The decision

Case No: UI-2024-000211

First-tier Tribunal No: HU/55107/2023


Decision & Reasons Issued:
On 8th March 2024



Heard at Field House on 5 March 2024

For the Appellant: Mr R Dar, Solicitor acting as Agent for Joshi Advocates Ltd.
For the Respondent: Ms A Everett, Senior Presenting Officer


1. The Appellant appeals with permission against the decision of First-tier Tribunal Judge Ruth (“the Judge”), promulgated on 15 December 2023. By that decision, the Judge dismissed the Appellant’s appeal against the Respondent’s refusal of his human rights claim. That claim was made on 11 January 2023 and the subsequent refusal was issued on 30 March 2023.

2. The Appellant is a national of Algeria, born in 1981. His human rights claim was based on his alleged unlawful continuous residence in the United Kingdom since 1998. He asserted that this residence entitled him to leave to remain under Appendix Private Life to the Immigration Rules, with specific reference to PL 5.1, which provides as follows:

PL 5.1. Where the applicant is aged 18 or over on the date of application:
(a) the applicant must have been continuously resident in the UK for more
than 20 years; or
(b) where the applicant has not been continuously resident in the UK for more
than 20 years, the decision maker must be satisfied there would be very
significant obstacles to the applicant’s integration into the country where they
would have to live if required to leave the UK.

3. The Appellant claimed to have used two aliases whilst in the United Kingdom: “Farid Zahra” and “Nouar Soussi” and he relied on documentary evidence in those names to establish his long residence in the UK.

4. The Respondent did not accept that the Appellant had in fact been continuously resident in the United Kingdom, as claimed. Further, the use of aliases meant that the Appellant granted leave to remain on suitability grounds.

Decision of the First-tier Tribunal
5. The Judge set out the issues in the case, noted that a supporting witness had attended the hearing, and summarised the parties’ submissions. He acknowledged that the various items of documentary evidence appeared to cover the period between 2001 and 2022. Importantly, he identified the “absolute centre and core” of the case as being the question of whether the documentary evidence in the two identities to which we have already referred in fact related to the Appellant: [10].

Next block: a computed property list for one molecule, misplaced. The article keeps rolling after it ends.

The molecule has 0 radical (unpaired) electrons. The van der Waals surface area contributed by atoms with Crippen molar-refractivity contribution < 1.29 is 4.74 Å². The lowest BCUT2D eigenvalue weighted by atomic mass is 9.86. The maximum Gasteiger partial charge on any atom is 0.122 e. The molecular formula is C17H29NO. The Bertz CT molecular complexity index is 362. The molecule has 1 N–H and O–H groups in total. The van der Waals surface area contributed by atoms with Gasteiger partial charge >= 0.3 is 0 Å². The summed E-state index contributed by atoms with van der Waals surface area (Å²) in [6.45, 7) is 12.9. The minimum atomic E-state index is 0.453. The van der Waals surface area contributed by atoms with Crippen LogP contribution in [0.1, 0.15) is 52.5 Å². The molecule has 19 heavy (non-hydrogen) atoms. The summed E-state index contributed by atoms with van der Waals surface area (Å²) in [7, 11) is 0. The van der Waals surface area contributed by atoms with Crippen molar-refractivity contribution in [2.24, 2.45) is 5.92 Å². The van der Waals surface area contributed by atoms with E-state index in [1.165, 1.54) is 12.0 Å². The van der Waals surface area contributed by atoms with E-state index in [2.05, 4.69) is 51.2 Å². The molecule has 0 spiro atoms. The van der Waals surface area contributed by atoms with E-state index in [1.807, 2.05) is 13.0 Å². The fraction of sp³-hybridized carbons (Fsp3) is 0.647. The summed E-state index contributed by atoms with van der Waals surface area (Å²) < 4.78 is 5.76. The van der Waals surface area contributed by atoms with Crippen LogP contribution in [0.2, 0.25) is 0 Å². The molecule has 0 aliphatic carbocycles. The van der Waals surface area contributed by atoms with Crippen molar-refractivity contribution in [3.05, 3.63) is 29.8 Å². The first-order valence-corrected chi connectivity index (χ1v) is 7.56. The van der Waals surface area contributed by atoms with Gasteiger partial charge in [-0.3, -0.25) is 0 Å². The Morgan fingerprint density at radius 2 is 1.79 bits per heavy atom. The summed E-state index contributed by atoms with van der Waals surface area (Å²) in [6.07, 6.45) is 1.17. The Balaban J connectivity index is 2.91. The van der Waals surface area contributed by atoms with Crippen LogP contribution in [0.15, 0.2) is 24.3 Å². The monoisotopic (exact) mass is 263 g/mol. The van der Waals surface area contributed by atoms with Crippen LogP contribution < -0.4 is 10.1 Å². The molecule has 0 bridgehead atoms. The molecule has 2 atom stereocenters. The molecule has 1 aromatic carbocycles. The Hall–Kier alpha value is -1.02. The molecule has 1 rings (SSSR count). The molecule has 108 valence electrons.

6. At [11] the Judge stated that there were no documents of any kind to confirm that the Appellant was the person named in any of the documentary evidence. He noted the absence of other potentially confirmatory evidence relating to identity. At [12] he concluded that the only evidence which might have linked the Appellant to the documentary evidence was his own word. The oral evidence was deemed to be “remarkably vague and limited” and that the Appellant’s case had “essentially collapsed” during cross-examination. Ultimately, the Judge found that the Appellant’s oral evidence had “singularly failed” to demonstrate that he had in fact resided in this country continuously for over 20 years.

7. The Judge considered the evidence from the witness, but regarding this as being of very limited value, even if it had been honestly provided: [13]. It was notable that no witnesses who had relevant knowledge of the documentary evidence were called to support the Appellant’s case: [14].

8. Taking the evidence in the round, the Judge found that the Appellant had failed to make out his case on long residence: [15]-[16].

9. The Judge then went on to consider Article 8. The Judge concluded that “the most that could be said” was that the Appellant might have been residing in United Kingdom since 2004 (at the date of hearing, that point in time was short of the 20-year threshold): [20]. The adverse findings on the Appellant’s primary case led the Judge to conclude that it was “very difficult” to reach firm conclusions about the depth and strength of the private life. In assessing proportionality, the Judge found that the Appellant could not meet any of the relevant Immigration Rules. Aside from the long residence issue, the Judge found that there would not be very significant obstacles to the Appellant reintegrating into Algerian society: the Appellant had been educated in that country; and lived there during his childhood and formative years; spoke (Algerian) Arabic; and there were no significant medical problems: [27]-[28]. The Judge concluded that there were no additional features in the Appellant’s case which justified success under Article 8: [29]-[30].